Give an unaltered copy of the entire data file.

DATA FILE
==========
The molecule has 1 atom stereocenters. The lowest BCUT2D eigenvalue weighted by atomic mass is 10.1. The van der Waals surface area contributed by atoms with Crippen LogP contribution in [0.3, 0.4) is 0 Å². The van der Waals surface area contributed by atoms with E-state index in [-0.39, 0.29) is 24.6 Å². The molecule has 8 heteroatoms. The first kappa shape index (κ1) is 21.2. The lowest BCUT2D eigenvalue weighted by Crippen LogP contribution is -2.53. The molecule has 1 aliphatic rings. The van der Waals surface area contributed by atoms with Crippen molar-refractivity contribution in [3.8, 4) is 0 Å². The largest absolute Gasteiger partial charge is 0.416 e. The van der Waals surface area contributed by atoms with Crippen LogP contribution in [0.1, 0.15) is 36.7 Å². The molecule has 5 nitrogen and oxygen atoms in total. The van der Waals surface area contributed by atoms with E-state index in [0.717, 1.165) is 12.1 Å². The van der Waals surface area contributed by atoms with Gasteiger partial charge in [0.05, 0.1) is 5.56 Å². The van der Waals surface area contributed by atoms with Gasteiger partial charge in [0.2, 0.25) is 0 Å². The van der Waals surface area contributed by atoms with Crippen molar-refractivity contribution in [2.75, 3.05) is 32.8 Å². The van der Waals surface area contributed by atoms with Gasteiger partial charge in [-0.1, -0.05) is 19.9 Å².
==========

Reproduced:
The molecule has 1 atom stereocenters. The lowest BCUT2D eigenvalue weighted by atomic mass is 10.1. The van der Waals surface area contributed by atoms with Crippen LogP contribution in [0.3, 0.4) is 0 Å². The van der Waals surface area contributed by atoms with E-state index in [-0.39, 0.29) is 24.6 Å². The molecule has 8 heteroatoms. The first kappa shape index (κ1) is 21.2. The lowest BCUT2D eigenvalue weighted by Crippen LogP contribution is -2.53. The molecule has 1 aliphatic rings. The van der Waals surface area contributed by atoms with Crippen molar-refractivity contribution in [3.8, 4) is 0 Å². The largest absolute Gasteiger partial charge is 0.416 e. The van der Waals surface area contributed by atoms with Crippen LogP contribution in [0.1, 0.15) is 36.7 Å². The molecule has 5 nitrogen and oxygen atoms in total. The van der Waals surface area contributed by atoms with E-state index in [0.717, 1.165) is 12.1 Å². The van der Waals surface area contributed by atoms with Gasteiger partial charge in [0.05, 0.1) is 5.56 Å². The van der Waals surface area contributed by atoms with Gasteiger partial charge in [0.2, 0.25) is 0 Å². The van der Waals surface area contributed by atoms with Crippen molar-refractivity contribution in [2.75, 3.05) is 32.8 Å². The van der Waals surface area contributed by atoms with Gasteiger partial charge in [-0.1, -0.05) is 19.9 Å².